Third, confessing themselves to be strangers and pilgrims, they gave a clear witness to God, “For they that say such things declare plainly that they seek [their] country.”
Fourth, they overcame the opportunities to return to the world which they had left. Those who answer to the call of God and separate from this present world will find that the devil will seek to draw them back into it by giving them opportunities to return. The lust of the flesh, the attractions of the world, the claims of natural relationships, the business circumstances of life, will in various ways and at different times open to us opportunities to return. Abraham declared plainly that he was a stranger and a pilgrim: Lot declared plainly that he merely followed a man, for three times it is recorded that he went with Abraham. So, when the opportunity came, Lot embraced it and returned to the cities of the plain, while Abraham passed on to the city of God. Alas! how many since Lot’s day, not having embraced the promise, have embraced the opportunity to turn from a path which is impossible to nature and a constant trial to the flesh.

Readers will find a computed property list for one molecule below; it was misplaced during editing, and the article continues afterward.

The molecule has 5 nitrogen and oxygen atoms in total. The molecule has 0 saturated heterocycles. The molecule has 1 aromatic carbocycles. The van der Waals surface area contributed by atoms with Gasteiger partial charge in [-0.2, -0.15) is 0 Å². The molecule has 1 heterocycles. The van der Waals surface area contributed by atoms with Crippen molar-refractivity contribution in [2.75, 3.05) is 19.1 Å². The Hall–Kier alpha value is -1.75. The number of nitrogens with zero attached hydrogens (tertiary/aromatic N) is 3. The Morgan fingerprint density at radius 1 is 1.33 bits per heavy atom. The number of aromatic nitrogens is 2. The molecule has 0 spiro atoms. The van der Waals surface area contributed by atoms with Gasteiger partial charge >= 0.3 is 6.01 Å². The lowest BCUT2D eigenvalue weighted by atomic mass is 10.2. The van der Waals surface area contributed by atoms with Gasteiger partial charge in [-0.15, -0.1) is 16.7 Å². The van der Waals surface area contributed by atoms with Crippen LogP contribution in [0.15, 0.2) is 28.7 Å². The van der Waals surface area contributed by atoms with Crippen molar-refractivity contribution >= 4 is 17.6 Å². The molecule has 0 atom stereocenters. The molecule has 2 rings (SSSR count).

Would we escape the opportunities to return, then let us see that we declare plainly that we are on the Lord’s side. Would we declare plainly, then let us definitely accept the path of separation from the world as strangers and pilgrims. Would we be truly strangers and pilgrims, then let us look on to the vast vista of blessing that is opened to us in the new world; let us be persuaded of the reality of the coming glory and heartily embrace it in our affections.
Fifth, having refused the opportunities to return to their own country, they were free to press on with “desire” to a “better country,” that is “an heavenly.”
Sixth, of men whose lives are thus characterized we read, “God is not ashamed to be called their God.” In the details of their lives there were many failures, and much of which they doubtless were ashamed, but the great governing principles of their lives, which moved them and gave character to their walk, were such that God was not ashamed to own them and to be called their God.
Seventh, for such God has prepared a city, and in that city all in their lives that was of God will have a glorious answer.
If these things mark us in this our day, may we not say, in spite of our many failures, our weaknesses, and our insignificance in the eyes of the world, God will not be ashamed to be called our God?